“Will everyone who wanted to come here make it? No,” Bill Lively, president of the North Texas Super Bowl XLV Host Committee, said in a telephone interview. “But most will get here, I’m certain.”
Airlines have been rearranging schedules to accommodate Super Bowl travelers stranded by winter storms across the U.S. on their way to see the National Football League’s title game between the Green Bay Packers and the Pittsburgh Steelers. Local road crews in the Dallas-Fort Worth area have been sanding streets and freeways that were covered with an inch of ice three days ago and remain slick in temperatures not expected to climb above 32 degrees Fahrenheit (0 Celsius) until tomorrow.
“The freeways are moving at 50 miles per hour, major thoroughfares are improving and will only be getting better as we warm up,” Michael Morris, director of transportation for the North Central Texas Council of Governments, said in a phone interview yesterday.
Extra road crews were brought in from other North Texas cities, including Abilene and Lubbock, to help clear streets in advance of hundreds of events and parties connected to the Super Bowl.
“We see what’s on the schedule and work on those streets,” Morris said.
Only a handful of Super Bowl activities had been canceled through yesterday, said Tony Fay, spokesman for the regional Super Bowl host committee. “We had player visits to local schools canceled because the schools were closed,” he said.
The sleet and snow collapsed tents in Dallas’s Cotton Bowl stadium that had been pitched to house three nights of Super Bowl-related concerts. The concerts were moved to indoor locations. An NFL Alumni Association golf tournament also was recast as an indoor event, said Marty Lerch, the event’s organizer.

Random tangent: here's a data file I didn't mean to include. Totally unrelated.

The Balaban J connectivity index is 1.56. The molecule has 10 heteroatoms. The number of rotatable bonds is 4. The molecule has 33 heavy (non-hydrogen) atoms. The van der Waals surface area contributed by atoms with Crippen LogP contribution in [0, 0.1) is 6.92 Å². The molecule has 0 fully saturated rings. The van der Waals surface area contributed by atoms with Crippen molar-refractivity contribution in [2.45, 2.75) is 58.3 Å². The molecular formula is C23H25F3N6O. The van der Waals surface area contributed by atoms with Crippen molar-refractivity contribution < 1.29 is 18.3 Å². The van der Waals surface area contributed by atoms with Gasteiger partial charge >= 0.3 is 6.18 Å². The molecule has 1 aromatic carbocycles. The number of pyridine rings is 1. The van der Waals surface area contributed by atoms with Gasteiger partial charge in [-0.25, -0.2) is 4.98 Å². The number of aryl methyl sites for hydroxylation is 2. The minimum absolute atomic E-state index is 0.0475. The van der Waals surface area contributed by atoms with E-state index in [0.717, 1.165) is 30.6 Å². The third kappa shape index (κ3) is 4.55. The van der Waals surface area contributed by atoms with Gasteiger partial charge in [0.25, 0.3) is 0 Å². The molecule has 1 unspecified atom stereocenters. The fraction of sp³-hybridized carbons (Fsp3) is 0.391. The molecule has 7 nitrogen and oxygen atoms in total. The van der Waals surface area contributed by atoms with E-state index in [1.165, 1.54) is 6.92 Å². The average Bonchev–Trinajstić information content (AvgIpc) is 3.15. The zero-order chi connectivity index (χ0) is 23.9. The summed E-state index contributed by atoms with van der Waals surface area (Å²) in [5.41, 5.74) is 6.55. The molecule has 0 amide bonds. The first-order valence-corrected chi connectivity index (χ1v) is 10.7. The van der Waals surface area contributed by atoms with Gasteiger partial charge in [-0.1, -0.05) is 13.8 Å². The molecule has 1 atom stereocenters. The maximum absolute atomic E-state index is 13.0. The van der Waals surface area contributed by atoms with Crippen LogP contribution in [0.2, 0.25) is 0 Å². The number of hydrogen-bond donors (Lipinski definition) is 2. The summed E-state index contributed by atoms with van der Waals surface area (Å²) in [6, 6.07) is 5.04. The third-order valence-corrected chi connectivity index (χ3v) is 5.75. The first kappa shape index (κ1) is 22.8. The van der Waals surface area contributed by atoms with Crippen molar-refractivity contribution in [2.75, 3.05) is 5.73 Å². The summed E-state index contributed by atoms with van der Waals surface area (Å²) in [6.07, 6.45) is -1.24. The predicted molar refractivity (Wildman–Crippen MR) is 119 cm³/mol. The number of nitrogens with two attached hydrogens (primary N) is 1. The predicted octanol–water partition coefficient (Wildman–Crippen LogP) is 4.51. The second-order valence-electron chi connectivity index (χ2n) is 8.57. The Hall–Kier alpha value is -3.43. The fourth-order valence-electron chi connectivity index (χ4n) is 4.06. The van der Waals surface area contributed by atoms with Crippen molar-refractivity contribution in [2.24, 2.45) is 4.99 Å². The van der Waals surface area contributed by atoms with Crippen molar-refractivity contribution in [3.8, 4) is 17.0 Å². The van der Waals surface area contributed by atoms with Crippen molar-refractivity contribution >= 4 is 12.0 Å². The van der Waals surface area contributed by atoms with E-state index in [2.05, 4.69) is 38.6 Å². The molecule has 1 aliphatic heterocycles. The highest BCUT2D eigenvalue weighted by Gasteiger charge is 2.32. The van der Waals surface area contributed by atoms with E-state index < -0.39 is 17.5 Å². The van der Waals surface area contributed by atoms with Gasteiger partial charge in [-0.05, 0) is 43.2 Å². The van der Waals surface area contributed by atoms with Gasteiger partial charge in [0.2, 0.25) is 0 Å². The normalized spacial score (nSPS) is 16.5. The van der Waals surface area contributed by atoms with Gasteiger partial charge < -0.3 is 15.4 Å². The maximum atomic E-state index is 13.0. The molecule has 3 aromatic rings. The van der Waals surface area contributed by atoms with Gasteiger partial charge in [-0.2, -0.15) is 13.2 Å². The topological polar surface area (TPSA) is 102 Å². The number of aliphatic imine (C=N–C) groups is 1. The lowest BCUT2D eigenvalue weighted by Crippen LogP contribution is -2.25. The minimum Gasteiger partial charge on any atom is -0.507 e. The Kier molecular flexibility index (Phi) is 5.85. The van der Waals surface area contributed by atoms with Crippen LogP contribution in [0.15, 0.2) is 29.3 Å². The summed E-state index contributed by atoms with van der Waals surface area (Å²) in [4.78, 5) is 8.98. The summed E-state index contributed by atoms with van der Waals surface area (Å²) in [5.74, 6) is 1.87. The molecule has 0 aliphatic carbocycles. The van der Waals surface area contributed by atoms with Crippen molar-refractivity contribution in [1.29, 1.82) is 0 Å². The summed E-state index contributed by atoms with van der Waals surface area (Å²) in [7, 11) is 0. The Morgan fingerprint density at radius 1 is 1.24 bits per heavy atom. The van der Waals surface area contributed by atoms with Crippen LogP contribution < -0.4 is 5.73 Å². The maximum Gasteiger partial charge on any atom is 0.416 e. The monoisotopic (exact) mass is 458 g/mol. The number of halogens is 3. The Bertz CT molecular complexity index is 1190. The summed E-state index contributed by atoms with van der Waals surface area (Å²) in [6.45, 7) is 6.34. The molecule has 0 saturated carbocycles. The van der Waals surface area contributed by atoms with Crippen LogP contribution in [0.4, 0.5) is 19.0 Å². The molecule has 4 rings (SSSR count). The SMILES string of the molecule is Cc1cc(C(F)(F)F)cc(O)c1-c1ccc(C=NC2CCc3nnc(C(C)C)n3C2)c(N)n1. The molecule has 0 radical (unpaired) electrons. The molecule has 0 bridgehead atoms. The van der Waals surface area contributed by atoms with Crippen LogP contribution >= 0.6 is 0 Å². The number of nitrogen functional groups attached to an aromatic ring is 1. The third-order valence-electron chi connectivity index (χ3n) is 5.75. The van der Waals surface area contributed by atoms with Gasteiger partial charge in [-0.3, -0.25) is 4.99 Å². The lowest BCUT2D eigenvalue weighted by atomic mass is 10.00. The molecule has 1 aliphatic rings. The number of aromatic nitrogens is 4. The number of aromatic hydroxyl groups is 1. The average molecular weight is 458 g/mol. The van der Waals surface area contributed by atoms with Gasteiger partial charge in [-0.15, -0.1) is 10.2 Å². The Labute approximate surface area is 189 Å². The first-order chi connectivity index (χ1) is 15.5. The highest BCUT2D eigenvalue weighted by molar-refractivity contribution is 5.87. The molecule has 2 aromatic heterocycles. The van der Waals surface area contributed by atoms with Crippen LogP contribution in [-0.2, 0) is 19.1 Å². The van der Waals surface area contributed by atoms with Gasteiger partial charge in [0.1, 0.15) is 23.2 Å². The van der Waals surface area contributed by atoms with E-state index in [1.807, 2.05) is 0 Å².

Morris, who put together the transportation plan for the host committee, said nearly all the 150,000 expected visitors will arrive on commercial flights, by charter or private jet.
“They’re not driving in or taking a bus,” he said.
Tim Smith, spokesman for American Airlines, which runs the most flights from Dallas-Fort Worth International Airport, said the majority of the airline’s flights between Chicago and Dallas-Fort Worth were operating yesterday.
“So that’s a good thing,” he said. “The busiest days related to the Sunday game are Friday and Saturday.”
Extra American flights to Dallas were added yesterday to make up for weather cancellations in Chicago the two previous days, Smith said. Those are in addition to 12 extra flights previously added to the schedule to fly fans to the game today from Pittsburgh, Green Bay, Milwaukee and Chicago.
The forecast for more snow in Texas could further complicate travel. Jason Dunn, a meteorologist with the National Weather Service in Fort Worth, said another front was expected to give the area one to two inches of snow today.
“The storm we’re looking at now is the one in the south hitting Houston,” said Brad Hawkins, a spokesman for Southwest Airlines. Moisture from the Gulf of Mexico, colliding with cold air from the north, covered the coastal city in a rare blanket of snow and ice yesterday.
More Delays Possible
The storm system may require Southwest to redirect passengers bound for Dallas Love Field through cities such as Kansas City or Little Rock, Hawkins said. Southwest also has added more flights from Milwaukee and Pittsburgh to handle Super Bowl traffic, he said.
The foul weather so far has not hurt hotel bookings at the more than 120 hotels and motels represented by the Hotel Association of Tarrant County in Fort Worth, said the group’s executive director, Julie Faver-Dylla. She said she hadn’t heard of reservations being canceled.
“We’re completely sold out in Fort Worth and people are still calling the Arlington convention bureau looking for rooms,” she said.
The National Weather Service forecast for Dallas tomorrow is for a sunny sky and a high of 45 degrees. The game-day forecast is for sun and a high of 49 degrees.
To contact the reporter on this story: Thomas Korosec in Dallas at firstname.lastname@example.org